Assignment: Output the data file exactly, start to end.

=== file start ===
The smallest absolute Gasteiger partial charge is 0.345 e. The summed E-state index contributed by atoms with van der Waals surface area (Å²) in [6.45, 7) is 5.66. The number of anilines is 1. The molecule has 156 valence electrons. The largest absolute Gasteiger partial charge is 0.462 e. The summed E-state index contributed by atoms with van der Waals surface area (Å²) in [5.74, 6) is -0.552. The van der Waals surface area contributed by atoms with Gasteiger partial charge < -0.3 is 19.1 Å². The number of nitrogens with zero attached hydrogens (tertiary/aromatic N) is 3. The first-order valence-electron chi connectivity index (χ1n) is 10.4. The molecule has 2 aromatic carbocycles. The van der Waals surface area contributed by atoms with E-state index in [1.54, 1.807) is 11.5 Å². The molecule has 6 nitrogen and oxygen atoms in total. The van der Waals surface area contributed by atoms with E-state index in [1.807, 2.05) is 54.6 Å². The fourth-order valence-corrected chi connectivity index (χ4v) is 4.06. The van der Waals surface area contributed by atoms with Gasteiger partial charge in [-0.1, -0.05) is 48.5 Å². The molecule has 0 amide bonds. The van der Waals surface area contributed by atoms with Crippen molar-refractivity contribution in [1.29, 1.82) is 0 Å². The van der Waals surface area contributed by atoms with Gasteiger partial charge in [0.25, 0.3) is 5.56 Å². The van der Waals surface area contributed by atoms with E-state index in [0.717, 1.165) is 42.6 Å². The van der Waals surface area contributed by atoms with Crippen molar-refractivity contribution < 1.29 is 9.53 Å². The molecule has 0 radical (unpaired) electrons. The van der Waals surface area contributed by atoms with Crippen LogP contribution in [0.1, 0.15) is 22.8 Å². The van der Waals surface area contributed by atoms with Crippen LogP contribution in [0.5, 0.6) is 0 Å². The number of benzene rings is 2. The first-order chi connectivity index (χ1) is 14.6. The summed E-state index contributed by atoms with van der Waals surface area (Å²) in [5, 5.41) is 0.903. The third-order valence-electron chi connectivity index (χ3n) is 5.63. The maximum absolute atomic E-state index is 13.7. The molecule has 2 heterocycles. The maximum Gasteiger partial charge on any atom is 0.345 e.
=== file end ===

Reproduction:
The smallest absolute Gasteiger partial charge is 0.345 e. The summed E-state index contributed by atoms with van der Waals surface area (Å²) in [6.45, 7) is 5.66. The number of anilines is 1. The molecule has 156 valence electrons. The largest absolute Gasteiger partial charge is 0.462 e. The summed E-state index contributed by atoms with van der Waals surface area (Å²) in [5.74, 6) is -0.552. The van der Waals surface area contributed by atoms with Gasteiger partial charge < -0.3 is 19.1 Å². The number of nitrogens with zero attached hydrogens (tertiary/aromatic N) is 3. The first-order valence-electron chi connectivity index (χ1n) is 10.4. The molecule has 2 aromatic carbocycles. The van der Waals surface area contributed by atoms with E-state index in [1.54, 1.807) is 11.5 Å². The molecule has 6 nitrogen and oxygen atoms in total. The van der Waals surface area contributed by atoms with E-state index in [1.807, 2.05) is 54.6 Å². The fourth-order valence-corrected chi connectivity index (χ4v) is 4.06. The van der Waals surface area contributed by atoms with Gasteiger partial charge in [-0.1, -0.05) is 48.5 Å². The molecule has 0 amide bonds. The van der Waals surface area contributed by atoms with Crippen molar-refractivity contribution in [1.29, 1.82) is 0 Å². The van der Waals surface area contributed by atoms with Gasteiger partial charge in [0.25, 0.3) is 5.56 Å². The van der Waals surface area contributed by atoms with E-state index in [0.717, 1.165) is 42.6 Å². The van der Waals surface area contributed by atoms with Crippen molar-refractivity contribution < 1.29 is 9.53 Å². The molecule has 0 radical (unpaired) electrons. The van der Waals surface area contributed by atoms with Crippen LogP contribution in [0.1, 0.15) is 22.8 Å². The van der Waals surface area contributed by atoms with Crippen LogP contribution in [0.5, 0.6) is 0 Å². The number of benzene rings is 2. The first-order chi connectivity index (χ1) is 14.6. The summed E-state index contributed by atoms with van der Waals surface area (Å²) in [5, 5.41) is 0.903. The third-order valence-electron chi connectivity index (χ3n) is 5.63. The maximum absolute atomic E-state index is 13.7. The molecule has 2 heterocycles. The maximum Gasteiger partial charge on any atom is 0.345 e.